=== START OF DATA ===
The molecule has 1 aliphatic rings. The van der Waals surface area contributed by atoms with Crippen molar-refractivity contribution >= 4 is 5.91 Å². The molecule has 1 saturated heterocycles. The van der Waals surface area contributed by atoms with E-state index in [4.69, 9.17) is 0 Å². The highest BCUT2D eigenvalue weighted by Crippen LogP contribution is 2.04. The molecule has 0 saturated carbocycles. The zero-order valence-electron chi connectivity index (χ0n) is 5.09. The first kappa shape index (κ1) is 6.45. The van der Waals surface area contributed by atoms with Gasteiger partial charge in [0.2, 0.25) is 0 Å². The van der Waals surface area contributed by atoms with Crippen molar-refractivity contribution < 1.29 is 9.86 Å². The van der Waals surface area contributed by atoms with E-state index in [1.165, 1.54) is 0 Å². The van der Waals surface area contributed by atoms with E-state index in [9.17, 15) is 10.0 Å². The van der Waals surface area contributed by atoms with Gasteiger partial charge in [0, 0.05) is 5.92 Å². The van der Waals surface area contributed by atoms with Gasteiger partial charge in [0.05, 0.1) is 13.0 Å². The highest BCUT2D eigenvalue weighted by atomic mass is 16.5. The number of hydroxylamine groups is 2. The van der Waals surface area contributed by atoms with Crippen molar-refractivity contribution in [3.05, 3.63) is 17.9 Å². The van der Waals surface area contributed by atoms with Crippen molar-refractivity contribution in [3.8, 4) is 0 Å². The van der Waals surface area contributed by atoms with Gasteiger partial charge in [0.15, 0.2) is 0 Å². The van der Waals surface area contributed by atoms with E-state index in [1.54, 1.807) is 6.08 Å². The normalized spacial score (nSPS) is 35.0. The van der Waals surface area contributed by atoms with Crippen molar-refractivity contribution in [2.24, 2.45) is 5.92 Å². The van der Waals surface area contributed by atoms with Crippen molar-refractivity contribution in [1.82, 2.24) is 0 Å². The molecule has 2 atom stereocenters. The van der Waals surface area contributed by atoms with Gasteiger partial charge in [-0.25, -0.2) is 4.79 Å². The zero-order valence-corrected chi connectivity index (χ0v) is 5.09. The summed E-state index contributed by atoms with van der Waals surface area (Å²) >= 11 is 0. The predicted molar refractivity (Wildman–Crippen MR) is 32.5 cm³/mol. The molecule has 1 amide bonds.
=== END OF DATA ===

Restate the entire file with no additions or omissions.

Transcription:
The molecule has 1 aliphatic rings. The van der Waals surface area contributed by atoms with Crippen molar-refractivity contribution >= 4 is 5.91 Å². The molecule has 1 saturated heterocycles. The van der Waals surface area contributed by atoms with E-state index in [4.69, 9.17) is 0 Å². The highest BCUT2D eigenvalue weighted by Crippen LogP contribution is 2.04. The molecule has 0 saturated carbocycles. The zero-order valence-electron chi connectivity index (χ0n) is 5.09. The first kappa shape index (κ1) is 6.45. The van der Waals surface area contributed by atoms with Gasteiger partial charge in [0.2, 0.25) is 0 Å². The van der Waals surface area contributed by atoms with Crippen molar-refractivity contribution < 1.29 is 9.86 Å². The van der Waals surface area contributed by atoms with E-state index in [1.165, 1.54) is 0 Å². The van der Waals surface area contributed by atoms with E-state index in [9.17, 15) is 10.0 Å². The van der Waals surface area contributed by atoms with Gasteiger partial charge in [0, 0.05) is 5.92 Å². The van der Waals surface area contributed by atoms with Gasteiger partial charge in [0.05, 0.1) is 13.0 Å². The highest BCUT2D eigenvalue weighted by atomic mass is 16.5. The number of hydroxylamine groups is 2. The van der Waals surface area contributed by atoms with Crippen molar-refractivity contribution in [3.05, 3.63) is 17.9 Å². The van der Waals surface area contributed by atoms with Crippen molar-refractivity contribution in [3.8, 4) is 0 Å². The van der Waals surface area contributed by atoms with Gasteiger partial charge in [0.15, 0.2) is 0 Å². The van der Waals surface area contributed by atoms with E-state index in [1.54, 1.807) is 6.08 Å². The normalized spacial score (nSPS) is 35.0. The van der Waals surface area contributed by atoms with Crippen molar-refractivity contribution in [2.24, 2.45) is 5.92 Å². The van der Waals surface area contributed by atoms with Crippen molar-refractivity contribution in [1.82, 2.24) is 0 Å². The molecule has 2 atom stereocenters. The van der Waals surface area contributed by atoms with Gasteiger partial charge in [-0.25, -0.2) is 4.79 Å². The zero-order valence-corrected chi connectivity index (χ0v) is 5.09. The summed E-state index contributed by atoms with van der Waals surface area (Å²) >= 11 is 0. The predicted molar refractivity (Wildman–Crippen MR) is 32.5 cm³/mol. The molecule has 1 amide bonds.